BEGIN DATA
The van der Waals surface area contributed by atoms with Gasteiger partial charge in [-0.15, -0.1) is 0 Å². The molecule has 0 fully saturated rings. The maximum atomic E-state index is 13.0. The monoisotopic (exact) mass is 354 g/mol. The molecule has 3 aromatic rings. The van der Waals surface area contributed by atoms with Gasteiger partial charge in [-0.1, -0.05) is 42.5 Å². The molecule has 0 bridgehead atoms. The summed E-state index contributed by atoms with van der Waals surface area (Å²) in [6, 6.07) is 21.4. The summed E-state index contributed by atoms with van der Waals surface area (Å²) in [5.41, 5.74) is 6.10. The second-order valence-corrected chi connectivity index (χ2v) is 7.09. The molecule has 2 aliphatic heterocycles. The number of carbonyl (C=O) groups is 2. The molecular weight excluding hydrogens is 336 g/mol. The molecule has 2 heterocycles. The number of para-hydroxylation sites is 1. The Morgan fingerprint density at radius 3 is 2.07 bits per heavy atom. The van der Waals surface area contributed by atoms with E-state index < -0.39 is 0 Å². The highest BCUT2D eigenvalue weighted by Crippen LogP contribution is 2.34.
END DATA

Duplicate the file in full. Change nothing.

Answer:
The van der Waals surface area contributed by atoms with Gasteiger partial charge in [-0.15, -0.1) is 0 Å². The molecule has 0 fully saturated rings. The maximum atomic E-state index is 13.0. The monoisotopic (exact) mass is 354 g/mol. The molecule has 3 aromatic rings. The van der Waals surface area contributed by atoms with Gasteiger partial charge in [-0.1, -0.05) is 42.5 Å². The molecule has 0 bridgehead atoms. The summed E-state index contributed by atoms with van der Waals surface area (Å²) in [6, 6.07) is 21.4. The summed E-state index contributed by atoms with van der Waals surface area (Å²) in [5.41, 5.74) is 6.10. The second-order valence-corrected chi connectivity index (χ2v) is 7.09. The molecule has 2 aliphatic heterocycles. The number of carbonyl (C=O) groups is 2. The molecular weight excluding hydrogens is 336 g/mol. The molecule has 2 heterocycles. The number of para-hydroxylation sites is 1. The Morgan fingerprint density at radius 3 is 2.07 bits per heavy atom. The van der Waals surface area contributed by atoms with E-state index < -0.39 is 0 Å². The highest BCUT2D eigenvalue weighted by Crippen LogP contribution is 2.34.